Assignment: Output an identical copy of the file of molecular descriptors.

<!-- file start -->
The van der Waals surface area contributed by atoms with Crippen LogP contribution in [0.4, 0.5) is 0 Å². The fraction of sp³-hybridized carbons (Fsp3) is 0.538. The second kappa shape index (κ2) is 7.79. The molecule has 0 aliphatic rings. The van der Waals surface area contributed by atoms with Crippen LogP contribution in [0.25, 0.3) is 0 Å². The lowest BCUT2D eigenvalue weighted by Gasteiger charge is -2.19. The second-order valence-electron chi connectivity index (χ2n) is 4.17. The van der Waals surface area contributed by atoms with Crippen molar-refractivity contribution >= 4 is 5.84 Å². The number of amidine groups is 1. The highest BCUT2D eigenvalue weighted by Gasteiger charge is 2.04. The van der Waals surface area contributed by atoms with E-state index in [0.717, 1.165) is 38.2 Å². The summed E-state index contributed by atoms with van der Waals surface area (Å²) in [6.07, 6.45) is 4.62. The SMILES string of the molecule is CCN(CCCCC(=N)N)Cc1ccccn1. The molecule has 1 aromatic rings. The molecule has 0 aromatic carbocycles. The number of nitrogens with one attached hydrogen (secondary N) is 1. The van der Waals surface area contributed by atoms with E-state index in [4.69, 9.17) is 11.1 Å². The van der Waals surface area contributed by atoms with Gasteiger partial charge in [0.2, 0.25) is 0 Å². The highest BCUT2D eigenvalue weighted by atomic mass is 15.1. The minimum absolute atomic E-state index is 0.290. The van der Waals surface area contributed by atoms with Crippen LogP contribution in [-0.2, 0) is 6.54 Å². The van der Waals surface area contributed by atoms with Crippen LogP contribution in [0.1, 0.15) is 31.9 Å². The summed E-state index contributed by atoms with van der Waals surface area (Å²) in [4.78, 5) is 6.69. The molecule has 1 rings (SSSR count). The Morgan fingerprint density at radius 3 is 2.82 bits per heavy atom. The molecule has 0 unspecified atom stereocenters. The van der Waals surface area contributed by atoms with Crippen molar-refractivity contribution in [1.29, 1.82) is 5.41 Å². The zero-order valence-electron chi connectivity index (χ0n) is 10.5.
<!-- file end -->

The van der Waals surface area contributed by atoms with Crippen LogP contribution in [0.4, 0.5) is 0 Å². The fraction of sp³-hybridized carbons (Fsp3) is 0.538. The second kappa shape index (κ2) is 7.79. The molecule has 0 aliphatic rings. The van der Waals surface area contributed by atoms with Crippen LogP contribution in [0.25, 0.3) is 0 Å². The lowest BCUT2D eigenvalue weighted by Gasteiger charge is -2.19. The second-order valence-electron chi connectivity index (χ2n) is 4.17. The van der Waals surface area contributed by atoms with Crippen molar-refractivity contribution >= 4 is 5.84 Å². The number of amidine groups is 1. The highest BCUT2D eigenvalue weighted by Gasteiger charge is 2.04. The van der Waals surface area contributed by atoms with E-state index in [0.717, 1.165) is 38.2 Å². The summed E-state index contributed by atoms with van der Waals surface area (Å²) in [6.07, 6.45) is 4.62. The SMILES string of the molecule is CCN(CCCCC(=N)N)Cc1ccccn1. The molecule has 1 aromatic rings. The molecule has 0 aromatic carbocycles. The number of nitrogens with one attached hydrogen (secondary N) is 1. The van der Waals surface area contributed by atoms with E-state index in [4.69, 9.17) is 11.1 Å². The van der Waals surface area contributed by atoms with Gasteiger partial charge in [0.2, 0.25) is 0 Å². The highest BCUT2D eigenvalue weighted by atomic mass is 15.1. The minimum absolute atomic E-state index is 0.290. The van der Waals surface area contributed by atoms with Crippen LogP contribution in [-0.2, 0) is 6.54 Å². The van der Waals surface area contributed by atoms with Crippen LogP contribution in [0.1, 0.15) is 31.9 Å². The summed E-state index contributed by atoms with van der Waals surface area (Å²) in [4.78, 5) is 6.69. The molecule has 1 rings (SSSR count). The Morgan fingerprint density at radius 3 is 2.82 bits per heavy atom. The molecule has 0 unspecified atom stereocenters. The van der Waals surface area contributed by atoms with Crippen molar-refractivity contribution in [1.29, 1.82) is 5.41 Å². The zero-order valence-electron chi connectivity index (χ0n) is 10.5.